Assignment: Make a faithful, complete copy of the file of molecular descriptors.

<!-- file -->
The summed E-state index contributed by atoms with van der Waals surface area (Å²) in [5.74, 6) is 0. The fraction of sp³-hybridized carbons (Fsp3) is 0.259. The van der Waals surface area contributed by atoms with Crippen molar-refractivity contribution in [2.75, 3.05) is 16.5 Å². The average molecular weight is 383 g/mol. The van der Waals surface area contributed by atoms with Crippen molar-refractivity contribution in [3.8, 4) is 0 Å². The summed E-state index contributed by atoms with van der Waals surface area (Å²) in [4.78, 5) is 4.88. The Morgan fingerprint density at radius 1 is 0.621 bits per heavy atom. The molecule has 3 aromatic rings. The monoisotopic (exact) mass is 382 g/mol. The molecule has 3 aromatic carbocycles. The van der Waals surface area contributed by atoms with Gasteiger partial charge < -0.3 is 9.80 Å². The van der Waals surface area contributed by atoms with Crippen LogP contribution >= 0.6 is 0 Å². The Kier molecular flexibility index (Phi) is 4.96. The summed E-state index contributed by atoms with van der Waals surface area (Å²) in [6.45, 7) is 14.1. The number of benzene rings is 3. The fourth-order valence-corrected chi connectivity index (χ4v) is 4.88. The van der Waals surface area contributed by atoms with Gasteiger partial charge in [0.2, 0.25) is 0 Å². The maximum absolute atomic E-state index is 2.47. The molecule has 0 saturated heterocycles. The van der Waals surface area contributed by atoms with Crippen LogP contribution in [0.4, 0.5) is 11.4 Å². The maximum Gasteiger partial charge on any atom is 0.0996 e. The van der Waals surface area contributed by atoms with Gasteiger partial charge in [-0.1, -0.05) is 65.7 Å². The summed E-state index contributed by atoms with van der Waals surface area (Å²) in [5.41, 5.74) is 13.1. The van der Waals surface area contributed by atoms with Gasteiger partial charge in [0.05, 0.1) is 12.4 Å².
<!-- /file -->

The summed E-state index contributed by atoms with van der Waals surface area (Å²) in [5.74, 6) is 0. The fraction of sp³-hybridized carbons (Fsp3) is 0.259. The van der Waals surface area contributed by atoms with Crippen molar-refractivity contribution in [2.75, 3.05) is 16.5 Å². The average molecular weight is 383 g/mol. The van der Waals surface area contributed by atoms with Crippen molar-refractivity contribution in [3.8, 4) is 0 Å². The summed E-state index contributed by atoms with van der Waals surface area (Å²) in [4.78, 5) is 4.88. The Morgan fingerprint density at radius 1 is 0.621 bits per heavy atom. The molecule has 3 aromatic rings. The monoisotopic (exact) mass is 382 g/mol. The molecule has 3 aromatic carbocycles. The van der Waals surface area contributed by atoms with Gasteiger partial charge < -0.3 is 9.80 Å². The van der Waals surface area contributed by atoms with Crippen LogP contribution >= 0.6 is 0 Å². The Kier molecular flexibility index (Phi) is 4.96. The summed E-state index contributed by atoms with van der Waals surface area (Å²) in [6.45, 7) is 14.1. The number of benzene rings is 3. The fourth-order valence-corrected chi connectivity index (χ4v) is 4.88. The van der Waals surface area contributed by atoms with Gasteiger partial charge in [0.2, 0.25) is 0 Å². The maximum absolute atomic E-state index is 2.47. The molecule has 0 saturated heterocycles. The van der Waals surface area contributed by atoms with Crippen LogP contribution in [0.4, 0.5) is 11.4 Å². The maximum Gasteiger partial charge on any atom is 0.0996 e. The van der Waals surface area contributed by atoms with Gasteiger partial charge in [-0.1, -0.05) is 65.7 Å². The summed E-state index contributed by atoms with van der Waals surface area (Å²) in [5.41, 5.74) is 13.1. The van der Waals surface area contributed by atoms with Gasteiger partial charge in [0.05, 0.1) is 12.4 Å².